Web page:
Perspective from Pakistan

On 7th March, 2011 the Women's International League for Peace and Freedom (WILPF) held a seminar on the occasion of the
2011 International Women's Day. This is an extract from the Report from that event.

Perspectives from Pakistan
Sameena Nazir, director of the Potohar Organization for Development Advocacy (PODA), gave a speech on the links between militarisation and women in the current situation in Pakistan. In the past 20 years, Pakistan has been the battlefield for both national and international ideological, economic, and strategic interests. Due to the conflicts the region, Pakistan and Afghanistan in particular have become heavily militarised. The issue of women's rights is particularly alarming as women bear the greatest risk and impacts of militarism. The increase of domestic violence is directly linked to insecurity and the accessibility of small arms and light weapons. Ms. Nazir emphasised: “There were more women killed in Pakistan by domestic violence than in accidents or floods”. At the same time, women are systematically excluded from all forms of decision making, particularly in disarmament and small arms proliferation agendas.

The intensification of war in the region and the militarisation of Pakistani society have resulted in 60 percent of the Pakistani population being under 25 years of age; the majority of suicide bombers are less than 16 years of age. Media plays an important role in the creation of a militarised culture, as does the glorification of suicide bombers and politicians stating that “either you are with us or against us”. What we see in Pakistan today is a highly patriarchal, masculine, and nationalistic society.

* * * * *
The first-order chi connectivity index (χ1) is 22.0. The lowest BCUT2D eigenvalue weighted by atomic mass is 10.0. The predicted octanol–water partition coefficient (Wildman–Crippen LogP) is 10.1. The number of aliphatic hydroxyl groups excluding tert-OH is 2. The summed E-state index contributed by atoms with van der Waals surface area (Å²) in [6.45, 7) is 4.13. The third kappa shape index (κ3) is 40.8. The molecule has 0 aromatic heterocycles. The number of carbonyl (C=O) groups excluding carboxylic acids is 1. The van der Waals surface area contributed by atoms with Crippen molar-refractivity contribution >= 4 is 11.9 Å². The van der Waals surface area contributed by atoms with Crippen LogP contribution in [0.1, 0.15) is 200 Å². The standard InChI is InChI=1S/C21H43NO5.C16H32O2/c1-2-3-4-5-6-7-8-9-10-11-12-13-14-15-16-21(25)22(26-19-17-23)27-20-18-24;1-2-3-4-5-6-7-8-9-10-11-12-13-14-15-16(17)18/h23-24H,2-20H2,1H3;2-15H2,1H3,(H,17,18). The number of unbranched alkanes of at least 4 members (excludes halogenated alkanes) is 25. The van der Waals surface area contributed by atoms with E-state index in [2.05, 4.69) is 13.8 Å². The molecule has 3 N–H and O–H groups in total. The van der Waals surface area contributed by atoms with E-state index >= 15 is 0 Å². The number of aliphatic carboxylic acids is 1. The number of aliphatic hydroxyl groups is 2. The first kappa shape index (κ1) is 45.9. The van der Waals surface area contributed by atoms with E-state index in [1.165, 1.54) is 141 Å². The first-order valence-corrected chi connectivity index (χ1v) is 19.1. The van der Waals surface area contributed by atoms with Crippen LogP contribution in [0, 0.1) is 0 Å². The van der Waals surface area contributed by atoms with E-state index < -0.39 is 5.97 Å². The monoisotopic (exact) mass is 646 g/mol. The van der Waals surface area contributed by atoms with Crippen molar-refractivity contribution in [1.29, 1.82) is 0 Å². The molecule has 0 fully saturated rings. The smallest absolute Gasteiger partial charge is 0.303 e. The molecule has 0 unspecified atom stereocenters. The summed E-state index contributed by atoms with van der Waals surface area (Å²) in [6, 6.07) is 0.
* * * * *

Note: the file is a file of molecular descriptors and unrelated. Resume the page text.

In 1998, Pakistan demonstrated its nuclear weapon capability in response to India's nuclear weapon tests. Women's rights groups have pointed to the increased “defence” budget in Pakistan as a factor of instability when advocating for focus on a peaceful discourse. A lot of resources currently going to the arms trade and the maintenance of nuclear weapons could be diverted to economic and social development. Decreased investment in public services exposes the most vulnerable populations to even greater risk. As such, these populations, including women, are affected disproportionately by the consequences of instability and insecurity.